case) estimating the listing or pur- chase price of a property but they can never call it an “appraisal.” Real estate regulators routinely require plainly-written CMA dis- closure statements so that no one misses the point. Maryland, for example, says real estate licensees “may prepare a competitive market analysis of a specific property for a client, prospective client, or cus- tomer. The analysis shall include the following statement printed conspicuously and without change on the first page:”

No matter how well done, lenders will not substitute a CMA prepared by a real estate licensee for an ap- praisal. That’s because the CMA is produced with the intent of help- ing someone buy or sell property, actions from which the broker hopes to gain a fee. Appraisers, in con- trast, are paid for the act of apprais- ing, regardless of the final number. BROKER PRICE OPINION (BPO) Another potential appraisal sub- stitute is the broker price opinion (BPO), a form of home value report provided by local real estate bro- kers. A drive-by BPO, one where the interior of the home is not checked, is frequently used to es- tablish that a property in a foreclo- sure or short sale simply exists. Drive-by valuations have their pros and cons. They’re certainly quick and cheap when compared with a full-blown appraisal. Proper- ty owners do not need to fix interior


A real estate appraiser who submits an appraisal that is under the contract price knows the potential consequences. In addition to pressure and harassment from homeowners, agents and Appraisal Management Companies (AMCs), appraisers also run the risk of being branded ‘deal killers’ and losing both lender and AMC clients; a high price for simply doing one’s job - performing accurate, unbiased appraisals." ISAAC PECK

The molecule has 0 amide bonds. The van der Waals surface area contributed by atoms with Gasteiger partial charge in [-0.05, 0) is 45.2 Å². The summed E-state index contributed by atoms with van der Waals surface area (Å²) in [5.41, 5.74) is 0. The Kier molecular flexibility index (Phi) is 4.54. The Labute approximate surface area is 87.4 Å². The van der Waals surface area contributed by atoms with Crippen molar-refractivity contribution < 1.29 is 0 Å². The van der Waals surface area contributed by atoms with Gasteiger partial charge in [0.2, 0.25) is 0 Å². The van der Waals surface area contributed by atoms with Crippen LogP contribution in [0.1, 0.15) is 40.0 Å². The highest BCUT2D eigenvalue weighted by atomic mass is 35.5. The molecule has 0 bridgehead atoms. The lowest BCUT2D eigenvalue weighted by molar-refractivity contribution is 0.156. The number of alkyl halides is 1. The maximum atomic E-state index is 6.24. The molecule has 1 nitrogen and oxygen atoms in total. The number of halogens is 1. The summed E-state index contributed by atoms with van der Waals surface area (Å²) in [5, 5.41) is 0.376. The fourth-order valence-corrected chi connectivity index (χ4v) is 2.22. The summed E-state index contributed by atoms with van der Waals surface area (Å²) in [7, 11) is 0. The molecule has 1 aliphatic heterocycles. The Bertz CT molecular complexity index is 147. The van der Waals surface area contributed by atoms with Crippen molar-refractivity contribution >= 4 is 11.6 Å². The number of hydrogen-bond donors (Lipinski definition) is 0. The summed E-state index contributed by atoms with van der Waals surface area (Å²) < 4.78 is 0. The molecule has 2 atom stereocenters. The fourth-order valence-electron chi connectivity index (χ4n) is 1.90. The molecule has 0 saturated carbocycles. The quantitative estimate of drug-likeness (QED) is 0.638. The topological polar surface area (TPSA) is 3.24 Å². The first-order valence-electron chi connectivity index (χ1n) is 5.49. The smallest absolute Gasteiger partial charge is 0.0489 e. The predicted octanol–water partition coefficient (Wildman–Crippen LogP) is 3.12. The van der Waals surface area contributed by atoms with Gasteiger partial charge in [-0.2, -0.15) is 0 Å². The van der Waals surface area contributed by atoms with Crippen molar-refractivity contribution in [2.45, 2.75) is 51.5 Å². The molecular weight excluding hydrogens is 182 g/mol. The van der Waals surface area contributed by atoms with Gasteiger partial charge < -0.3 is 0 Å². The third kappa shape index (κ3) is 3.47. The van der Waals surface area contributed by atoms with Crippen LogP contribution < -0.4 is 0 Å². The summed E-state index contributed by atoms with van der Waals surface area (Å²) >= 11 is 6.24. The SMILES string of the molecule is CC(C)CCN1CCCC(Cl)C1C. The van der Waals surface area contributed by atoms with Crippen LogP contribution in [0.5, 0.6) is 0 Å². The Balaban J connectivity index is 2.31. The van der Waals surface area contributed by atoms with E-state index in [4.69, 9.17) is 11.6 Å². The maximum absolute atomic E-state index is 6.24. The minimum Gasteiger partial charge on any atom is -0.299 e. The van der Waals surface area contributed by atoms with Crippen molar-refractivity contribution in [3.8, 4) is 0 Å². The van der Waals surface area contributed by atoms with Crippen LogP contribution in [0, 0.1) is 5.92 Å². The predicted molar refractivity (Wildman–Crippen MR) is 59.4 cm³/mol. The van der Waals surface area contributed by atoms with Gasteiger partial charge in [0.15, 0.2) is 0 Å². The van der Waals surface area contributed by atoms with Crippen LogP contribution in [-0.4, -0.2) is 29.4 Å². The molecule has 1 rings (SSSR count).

This analysis is not an appraisal. It is intended only for the purpose of assisting buyers or sellers or prospective buyers or sellers in deciding the listing, offering, or sale price of the real property.



spaces. There’s no need for an ap- pointment. Alternatively, the extra value created by a new kitchen or bath can’t be seen, hurting owners. The rules for BPOs vary by state. In some jurisdictions real estate licensees are allowed to provide a BPO but cannot charge for it. In still others, brokers may both do BPOs and get a fee for the service. DODD-FRANK At the federal level, the use of appraisal alternatives is restricted – but hardly banned. Dodd-Frank says, “In conjunction with the purchase of a consumer’s principal dwelling, broker price opinions may not be used as the primary basis to determine the value of a piece of property for the purpose of a loan origination of a residential mortgage loan secured by such piece of property.”

evaluation because, among other things, it does not provide a proper- ty's market value.”

The Dodd-Frank language in- cludes an impressive number of BPO loopholes. The wording applies to the “purchase of a consumer’s principal dwelling.” Does this mean a BPO can be used for refinancing a principal residence or the purchase of a second home? What about commercial properties? If BPOs seem poised to compete with appraisals in some areas under Dodd-Frank, that’s not the whole story. In 2010, federal regulators issued their Interagency Appraisal and Evaluation Guidelines which built on the Dodd-Frank standards. The guidelines state, “A valuation method that does not provide a property's market value or sufficient information and analysis to support the value conclusion is not accept- able as an evaluation. For example, a valuation method that provides a sales or list price, such as a broker price opinion, cannot be used as an




AUTOMATED VALUATION MODELS (AVMS) Dodd-Frank defines the term “automated valuation model” (AVM) to mean, “any computerized model used by mortgage originators and secondary market issuers to determine the collateral worth of a mortgage secured by a consumer’s principal dwelling.” This language doesn’t prevent or limit the use of AVMs for principal residences while being silent on sec- ond homes and commercial property. In case the point is missed, Dodd-Frank also creates a huge AVM loophole in its definition of a “broker price opinion.” A BPO, says Dodd-Frank, is “an estimate prepared by a real estate



















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